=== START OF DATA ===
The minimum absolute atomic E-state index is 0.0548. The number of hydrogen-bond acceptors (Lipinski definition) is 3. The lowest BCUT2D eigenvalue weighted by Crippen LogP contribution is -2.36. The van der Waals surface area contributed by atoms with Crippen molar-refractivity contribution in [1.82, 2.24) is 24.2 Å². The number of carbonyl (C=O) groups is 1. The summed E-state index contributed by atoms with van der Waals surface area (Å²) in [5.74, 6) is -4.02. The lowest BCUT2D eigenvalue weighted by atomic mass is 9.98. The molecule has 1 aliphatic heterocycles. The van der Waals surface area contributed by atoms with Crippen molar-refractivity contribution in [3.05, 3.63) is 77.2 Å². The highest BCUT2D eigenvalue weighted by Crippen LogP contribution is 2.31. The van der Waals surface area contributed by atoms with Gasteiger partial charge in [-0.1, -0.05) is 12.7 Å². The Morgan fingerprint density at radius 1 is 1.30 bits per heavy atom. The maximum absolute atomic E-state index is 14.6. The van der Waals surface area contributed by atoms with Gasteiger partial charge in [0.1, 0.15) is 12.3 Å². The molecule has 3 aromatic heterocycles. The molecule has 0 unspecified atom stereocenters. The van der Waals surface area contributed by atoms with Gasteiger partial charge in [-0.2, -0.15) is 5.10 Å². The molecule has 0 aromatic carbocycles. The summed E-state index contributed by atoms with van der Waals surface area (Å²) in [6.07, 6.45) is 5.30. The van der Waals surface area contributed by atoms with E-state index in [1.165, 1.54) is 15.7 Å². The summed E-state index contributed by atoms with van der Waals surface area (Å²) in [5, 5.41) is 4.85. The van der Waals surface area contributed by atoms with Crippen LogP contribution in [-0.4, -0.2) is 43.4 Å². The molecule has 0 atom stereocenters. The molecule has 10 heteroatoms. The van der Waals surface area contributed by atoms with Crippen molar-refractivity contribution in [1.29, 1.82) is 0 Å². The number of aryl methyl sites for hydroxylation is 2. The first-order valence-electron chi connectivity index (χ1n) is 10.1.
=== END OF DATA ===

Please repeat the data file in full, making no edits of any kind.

The minimum absolute atomic E-state index is 0.0548. The number of hydrogen-bond acceptors (Lipinski definition) is 3. The lowest BCUT2D eigenvalue weighted by Crippen LogP contribution is -2.36. The van der Waals surface area contributed by atoms with Crippen molar-refractivity contribution in [1.82, 2.24) is 24.2 Å². The number of carbonyl (C=O) groups is 1. The summed E-state index contributed by atoms with van der Waals surface area (Å²) in [5.74, 6) is -4.02. The lowest BCUT2D eigenvalue weighted by atomic mass is 9.98. The molecule has 1 aliphatic heterocycles. The van der Waals surface area contributed by atoms with Crippen molar-refractivity contribution in [3.05, 3.63) is 77.2 Å². The highest BCUT2D eigenvalue weighted by Crippen LogP contribution is 2.31. The van der Waals surface area contributed by atoms with Gasteiger partial charge in [-0.1, -0.05) is 12.7 Å². The Morgan fingerprint density at radius 1 is 1.30 bits per heavy atom. The maximum absolute atomic E-state index is 14.6. The van der Waals surface area contributed by atoms with Gasteiger partial charge in [0.1, 0.15) is 12.3 Å². The molecule has 3 aromatic heterocycles. The molecule has 0 unspecified atom stereocenters. The van der Waals surface area contributed by atoms with Gasteiger partial charge in [-0.2, -0.15) is 5.10 Å². The molecule has 0 aromatic carbocycles. The summed E-state index contributed by atoms with van der Waals surface area (Å²) in [6.07, 6.45) is 5.30. The van der Waals surface area contributed by atoms with E-state index in [1.165, 1.54) is 15.7 Å². The summed E-state index contributed by atoms with van der Waals surface area (Å²) in [5, 5.41) is 4.85. The van der Waals surface area contributed by atoms with Crippen LogP contribution in [-0.4, -0.2) is 43.4 Å². The molecule has 0 atom stereocenters. The molecule has 10 heteroatoms. The van der Waals surface area contributed by atoms with Crippen molar-refractivity contribution in [1.29, 1.82) is 0 Å². The number of aryl methyl sites for hydroxylation is 2. The first-order valence-electron chi connectivity index (χ1n) is 10.1.